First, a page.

Posttranslational modification is a rapid and efficient way in which cells adapt to changes in their environment. Biologists at large are interested in advancing our understanding of the mechanisms through which chemical modifications exert their effects, and want to learn more about the impact that these modifications have on the dynamics of the complex metabolic network of the cell. The long-term goal of the work supported by GM62203 is to understand the contributions of the sirtuin- dependent protein acylation/deacylation system (SDPADS) to prokaryotic cell physiology. Previous NIH funding of this project allowed us to advance our understanding of the role of the SDPADS in Gram- negative and Gram-positive bacteria. We are now in an excellent position to perform structure-function analyses of the acetyltransferase of the SDPADS, to dissect the regulation of expression of the genes encoding SDPADS functions, to identify the function of previously unknown genes also involved in acetylation control of protein activity, to establish a role for N-Lys protein acetylation/deacetylation in the control of central metabolic pathways, and to determine if prokaryotes use the SDPADS to directly control gene expression by modulating the activity of transcription regulators. We will take a multidisciplinary approach to answer fundamental questions of prokaryotic cell physiology. The first two aims of this proposal focus on newly discovered effects of acetylation on metabolism and gene expression, and the last two aims focus on the biochemical and structural characterization of the SDPADS enzymes and on the regulation of expression of the genes encoding SDPADS functions. Given the ubiquity of the SDPADS, advances in this research area will have broad impact on our understanding of the physiology of all cells.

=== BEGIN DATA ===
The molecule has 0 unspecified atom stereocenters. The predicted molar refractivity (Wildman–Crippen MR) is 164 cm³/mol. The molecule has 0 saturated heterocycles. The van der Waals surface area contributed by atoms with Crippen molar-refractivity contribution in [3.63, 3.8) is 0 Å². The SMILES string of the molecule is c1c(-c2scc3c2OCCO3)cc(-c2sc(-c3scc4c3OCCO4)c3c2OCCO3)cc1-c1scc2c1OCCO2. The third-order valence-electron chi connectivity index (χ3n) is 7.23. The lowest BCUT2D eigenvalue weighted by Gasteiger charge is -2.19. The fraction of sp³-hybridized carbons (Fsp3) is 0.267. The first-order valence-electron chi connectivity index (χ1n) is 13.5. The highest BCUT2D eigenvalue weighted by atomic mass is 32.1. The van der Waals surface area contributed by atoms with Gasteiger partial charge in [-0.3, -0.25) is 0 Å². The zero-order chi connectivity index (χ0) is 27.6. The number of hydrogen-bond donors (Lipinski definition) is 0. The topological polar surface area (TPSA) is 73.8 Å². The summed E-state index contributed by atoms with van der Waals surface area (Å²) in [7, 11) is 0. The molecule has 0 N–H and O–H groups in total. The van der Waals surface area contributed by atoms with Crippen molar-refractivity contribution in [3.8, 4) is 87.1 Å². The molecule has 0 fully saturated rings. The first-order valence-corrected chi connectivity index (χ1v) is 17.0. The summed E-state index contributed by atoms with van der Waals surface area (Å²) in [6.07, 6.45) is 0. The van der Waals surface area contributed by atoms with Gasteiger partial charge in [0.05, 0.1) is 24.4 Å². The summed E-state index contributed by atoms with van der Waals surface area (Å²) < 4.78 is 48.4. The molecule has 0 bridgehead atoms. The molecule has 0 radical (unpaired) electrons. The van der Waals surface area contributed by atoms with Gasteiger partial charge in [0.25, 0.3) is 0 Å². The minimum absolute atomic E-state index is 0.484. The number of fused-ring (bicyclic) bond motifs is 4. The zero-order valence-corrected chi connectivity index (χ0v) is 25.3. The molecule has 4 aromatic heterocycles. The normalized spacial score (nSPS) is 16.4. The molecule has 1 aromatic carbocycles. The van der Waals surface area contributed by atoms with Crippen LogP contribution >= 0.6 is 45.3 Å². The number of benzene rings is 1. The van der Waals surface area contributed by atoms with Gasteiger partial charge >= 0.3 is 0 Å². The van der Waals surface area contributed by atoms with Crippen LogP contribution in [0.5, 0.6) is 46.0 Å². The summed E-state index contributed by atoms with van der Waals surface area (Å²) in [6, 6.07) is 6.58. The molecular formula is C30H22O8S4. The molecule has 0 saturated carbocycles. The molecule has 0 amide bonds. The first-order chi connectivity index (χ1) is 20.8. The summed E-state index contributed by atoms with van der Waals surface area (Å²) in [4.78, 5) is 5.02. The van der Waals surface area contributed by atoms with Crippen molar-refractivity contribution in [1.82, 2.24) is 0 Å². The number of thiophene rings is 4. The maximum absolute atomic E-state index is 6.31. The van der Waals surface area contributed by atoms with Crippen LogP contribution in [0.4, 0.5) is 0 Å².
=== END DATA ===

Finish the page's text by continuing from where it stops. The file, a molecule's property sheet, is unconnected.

Rapid control of biological activities of proteins is critical for the survival of cells in a changing environment. Posttranslational modifications of lysine residues have a profound effect on gene expression and metabolism. The proposed work will advance our understanding of the mechanism of function of the modifying/demodifying enzymes that comprise a system conserved in all forms of life. Regulation of expression of the genes encoding the modifying/demodifying enzymes is part of the proposed studies. In this project we seek to validate putative new protein substrates of the system, including DNA-binding regulatory proteins.
|VanDrisse, Chelsey M; Escalante-Semerena, Jorge C (2018) In Streptomyces lividans, acetyl-CoA synthetase activity is controlled by O-serine and N? -lysine acetylation. Mol Microbiol 107:577-594|
|VanDrisse, Chelsey M; Escalante-Semerena, Jorge C (2018) Small-Molecule Acetylation Controls the Degradation of Benzoate and Photosynthesis in Rhodopseudomonas palustris. MBio 9:|
|Burckhardt, Rachel M; Escalante-Semerena, Jorge C (2017) In Bacillus subtilis, the SatA (Formerly YyaR) Acetyltransferase Detoxifies Streptothricin via Lysine Acetylation. Appl Environ Microbiol 83:|
|VanDrisse, Chelsey M; Parks, Anastacia R; Escalante-Semerena, Jorge C (2017) A Toxin Involved in Salmonella Persistence Regulates Its Activity by Acetylating Its Cognate Antitoxin, a Modification Reversed by CobB Sirtuin Deacetylase. MBio 8:|
|Rocco, Christopher J; Wetterhorn, Karl M; Garvey, Graeme S et al. (2017) The PrpF protein of Shewanella oneidensis MR-1 catalyzes the isomerization of 2-methyl-cis-aconitate during the catabolism of propionate via the AcnD-dependent 2-methylcitric acid cycle. PLoS One 12:e0188130|
|VanDrisse, C M; Escalante-Semerena, J C (2016) New high-cloning-efficiency vectors for complementation studies and recombinant protein overproduction in Escherichia coli and Salmonella enterica. Plasmid 86:1-6|
|VanDrisse, Chelsey M; Hentchel, Kristy L; Escalante-Semerena, Jorge C (2016) Phosphinothricin Acetyltransferases Identified Using In Vivo, In Vitro, and Bioinformatic Analyses. Appl Environ Microbiol 82:7041-7051|
|Hentchel, Kristy L; Thao, Sandy; Intile, Peter J et al. (2015) Deciphering the Regulatory Circuitry That Controls Reversible Lysine Acetylation in Salmonella enterica. MBio 6:e00891|
|Stuecker, Tara N; Bramhacharya, Shanti; Hodge-Hanson, Kelsey M et al. (2015) Phylogenetic and amino acid conservation analyses of bacterial L-aspartate-?-decarboxylase and of its zymogen-maturation protein reveal a putative interaction domain. BMC Res Notes 8:354|
|Hentchel, Kristy L; Escalante-Semerena, Jorge C (2015) In Salmonella enterica, the Gcn5-related acetyltransferase MddA (formerly YncA) acetylates methionine sulfoximine and methionine sulfone, blocking their toxic effects. J Bacteriol 197:314-25|
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